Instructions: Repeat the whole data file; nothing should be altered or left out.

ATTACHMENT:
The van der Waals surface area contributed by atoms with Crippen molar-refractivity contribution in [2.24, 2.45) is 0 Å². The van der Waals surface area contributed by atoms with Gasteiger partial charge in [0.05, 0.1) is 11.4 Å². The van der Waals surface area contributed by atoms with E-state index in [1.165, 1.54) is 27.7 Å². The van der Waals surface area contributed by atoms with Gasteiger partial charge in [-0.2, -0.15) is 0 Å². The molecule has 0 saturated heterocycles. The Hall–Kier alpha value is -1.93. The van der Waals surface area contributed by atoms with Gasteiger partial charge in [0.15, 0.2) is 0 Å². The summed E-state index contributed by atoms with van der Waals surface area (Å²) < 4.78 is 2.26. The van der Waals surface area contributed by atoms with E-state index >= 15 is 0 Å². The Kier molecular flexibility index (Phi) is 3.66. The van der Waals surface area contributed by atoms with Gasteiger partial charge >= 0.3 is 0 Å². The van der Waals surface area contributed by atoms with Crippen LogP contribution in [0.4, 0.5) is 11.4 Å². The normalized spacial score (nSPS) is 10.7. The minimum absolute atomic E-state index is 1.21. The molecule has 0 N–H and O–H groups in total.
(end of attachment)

The van der Waals surface area contributed by atoms with Crippen molar-refractivity contribution in [2.24, 2.45) is 0 Å². The van der Waals surface area contributed by atoms with Gasteiger partial charge in [0.05, 0.1) is 11.4 Å². The van der Waals surface area contributed by atoms with E-state index in [1.165, 1.54) is 27.7 Å². The van der Waals surface area contributed by atoms with Gasteiger partial charge in [-0.2, -0.15) is 0 Å². The molecule has 0 saturated heterocycles. The Hall–Kier alpha value is -1.93. The van der Waals surface area contributed by atoms with Gasteiger partial charge in [0.15, 0.2) is 0 Å². The summed E-state index contributed by atoms with van der Waals surface area (Å²) < 4.78 is 2.26. The van der Waals surface area contributed by atoms with E-state index >= 15 is 0 Å². The Kier molecular flexibility index (Phi) is 3.66. The van der Waals surface area contributed by atoms with Gasteiger partial charge >= 0.3 is 0 Å². The van der Waals surface area contributed by atoms with Crippen LogP contribution in [0.4, 0.5) is 11.4 Å². The normalized spacial score (nSPS) is 10.7. The minimum absolute atomic E-state index is 1.21. The molecule has 0 N–H and O–H groups in total.